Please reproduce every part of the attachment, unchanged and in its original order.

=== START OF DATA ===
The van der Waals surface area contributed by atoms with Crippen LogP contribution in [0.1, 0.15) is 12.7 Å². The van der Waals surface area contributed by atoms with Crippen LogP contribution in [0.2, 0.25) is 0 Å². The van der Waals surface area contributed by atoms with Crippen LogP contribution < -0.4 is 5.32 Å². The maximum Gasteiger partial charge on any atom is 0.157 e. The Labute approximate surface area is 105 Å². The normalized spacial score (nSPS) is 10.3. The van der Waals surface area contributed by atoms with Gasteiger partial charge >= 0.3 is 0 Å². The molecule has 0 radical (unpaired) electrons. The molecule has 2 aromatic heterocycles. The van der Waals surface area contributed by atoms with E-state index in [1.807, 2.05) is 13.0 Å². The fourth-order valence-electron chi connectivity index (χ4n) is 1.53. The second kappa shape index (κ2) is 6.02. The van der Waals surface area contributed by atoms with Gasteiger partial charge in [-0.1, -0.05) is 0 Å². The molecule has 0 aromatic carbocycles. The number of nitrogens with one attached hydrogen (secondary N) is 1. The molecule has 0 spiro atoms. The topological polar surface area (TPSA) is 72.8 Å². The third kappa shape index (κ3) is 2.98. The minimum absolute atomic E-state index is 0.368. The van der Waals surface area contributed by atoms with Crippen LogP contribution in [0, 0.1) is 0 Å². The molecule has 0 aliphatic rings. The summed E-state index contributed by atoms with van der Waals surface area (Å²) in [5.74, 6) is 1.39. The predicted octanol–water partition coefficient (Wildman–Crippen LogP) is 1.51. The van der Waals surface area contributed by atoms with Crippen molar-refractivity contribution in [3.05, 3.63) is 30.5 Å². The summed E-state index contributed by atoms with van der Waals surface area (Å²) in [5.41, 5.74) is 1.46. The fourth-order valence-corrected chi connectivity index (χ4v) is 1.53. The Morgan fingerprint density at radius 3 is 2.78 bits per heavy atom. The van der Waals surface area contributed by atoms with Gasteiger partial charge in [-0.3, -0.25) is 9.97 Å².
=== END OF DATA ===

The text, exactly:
The van der Waals surface area contributed by atoms with Crippen LogP contribution in [0.1, 0.15) is 12.7 Å². The van der Waals surface area contributed by atoms with Crippen LogP contribution in [0.2, 0.25) is 0 Å². The van der Waals surface area contributed by atoms with Crippen LogP contribution < -0.4 is 5.32 Å². The maximum Gasteiger partial charge on any atom is 0.157 e. The Labute approximate surface area is 105 Å². The normalized spacial score (nSPS) is 10.3. The van der Waals surface area contributed by atoms with Gasteiger partial charge >= 0.3 is 0 Å². The molecule has 0 radical (unpaired) electrons. The molecule has 2 aromatic heterocycles. The van der Waals surface area contributed by atoms with E-state index in [1.807, 2.05) is 13.0 Å². The fourth-order valence-electron chi connectivity index (χ4n) is 1.53. The second kappa shape index (κ2) is 6.02. The van der Waals surface area contributed by atoms with Gasteiger partial charge in [-0.1, -0.05) is 0 Å². The molecule has 0 aromatic carbocycles. The number of nitrogens with one attached hydrogen (secondary N) is 1. The molecule has 0 spiro atoms. The topological polar surface area (TPSA) is 72.8 Å². The third kappa shape index (κ3) is 2.98. The minimum absolute atomic E-state index is 0.368. The van der Waals surface area contributed by atoms with Crippen LogP contribution in [0, 0.1) is 0 Å². The molecule has 0 aliphatic rings. The summed E-state index contributed by atoms with van der Waals surface area (Å²) in [5.74, 6) is 1.39. The predicted octanol–water partition coefficient (Wildman–Crippen LogP) is 1.51. The van der Waals surface area contributed by atoms with Crippen molar-refractivity contribution in [3.05, 3.63) is 30.5 Å². The summed E-state index contributed by atoms with van der Waals surface area (Å²) in [5.41, 5.74) is 1.46. The fourth-order valence-corrected chi connectivity index (χ4v) is 1.53. The Morgan fingerprint density at radius 3 is 2.78 bits per heavy atom. The van der Waals surface area contributed by atoms with Gasteiger partial charge in [-0.3, -0.25) is 9.97 Å².